Mr. Darrell Samson: As Mr. Lussier mentioned earlier, if you work at Health Canada or another department, you don't necessarily think about official languages. However, if you, at the Treasury Board Secretariat, adopt this requirement, you will force people to meet their official languages obligations. You are the ones responsible for ensuring that it's done.
    What a good way to proceed! No more status quo. A new change will apply tomorrow morning, and things may change.
    Don't you think it would be beneficial for your department to have that information?


    I believe that the information we need to respond to the legal requirement to table an annual report on the implementation of parts IV, V and VI is sufficient. We have been able to sustain such a relationship for many years.
    When we want to improve things, we do not just meet the requirements, but we try to exceed them to ensure greater success. If we want people in the departments to be more aware of these issues and request it in the reports, we will see an improvement. I suggest that you share it with your colleagues so that it can be done. I will also mention it to the minister.
    Thank you.
    Thank you, Mr. Samson.
    Mrs. Boucher, you have time to ask a question.
    Yes, and I will ask the question that I asked earlier, Mr. Tremblay. It is simple.
    I never demand anything, but I will now. I would like you to draw up a list for the committee—I don't want a 100-page list or anything—of the departments that are causing a problem with bilingualism and that you assign a percentage to how much they are not doing their job.
    The committee clerk already has this information. The annual reports and reviews by each department are sent to the clerk by the federal institutions concerned.
    Mrs. Boucher, we will check this with the clerk.
    We will now move on to Mr. Lefebvre, who will have three minutes.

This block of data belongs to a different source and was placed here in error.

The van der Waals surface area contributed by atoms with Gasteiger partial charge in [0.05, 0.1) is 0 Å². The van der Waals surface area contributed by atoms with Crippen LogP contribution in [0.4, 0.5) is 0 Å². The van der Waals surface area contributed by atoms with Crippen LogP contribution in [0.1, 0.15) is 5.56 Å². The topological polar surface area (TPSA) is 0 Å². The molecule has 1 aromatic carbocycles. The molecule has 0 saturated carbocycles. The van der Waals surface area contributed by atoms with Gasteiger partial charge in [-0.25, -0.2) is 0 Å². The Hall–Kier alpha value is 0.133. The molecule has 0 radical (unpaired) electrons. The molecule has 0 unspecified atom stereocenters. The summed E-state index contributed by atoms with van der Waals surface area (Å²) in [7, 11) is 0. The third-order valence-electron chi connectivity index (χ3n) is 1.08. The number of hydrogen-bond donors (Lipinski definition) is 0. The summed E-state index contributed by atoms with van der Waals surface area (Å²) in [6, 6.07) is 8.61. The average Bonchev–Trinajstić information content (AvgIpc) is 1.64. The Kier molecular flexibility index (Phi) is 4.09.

Mr. Chair, there is something unique to the Standing Committee on Official Languages, especially on this side of the table. There is Mr. Boissonnault from Alberta, Mr. Vandal from Manitoba, Mr. Samson from Nova Scotia, Mr. Arseneault from New Brunswick, and me from Ontario. I don't know when the last time was that this committee had five people from five different provinces, and from minority communities.
    There is some concern, but we also see that there is an opportunity here. In a few years, the Official Languages Act will be 50 years old. It was passed in 1969. We talked about the influence it had. I often say that I'm a product of the Official Languages Act. I don't think I could have done my bachelor's degree in law at the University of Ottawa in a minority situation had it not been for the Official Languages Act. The act encouraged the provinces to create such programs.
    Fifty years after the Official Languages Act was adopted, this issue is still being addressed using an approach that involves influence, especially among the provinces. My colleague Mr. Samson said that perhaps we should change course and influence the provinces, especially with respect to education and immigration. This could be done through tripartite agreements. We all agree here that things can be improved, but they aren't moving forward the way they should.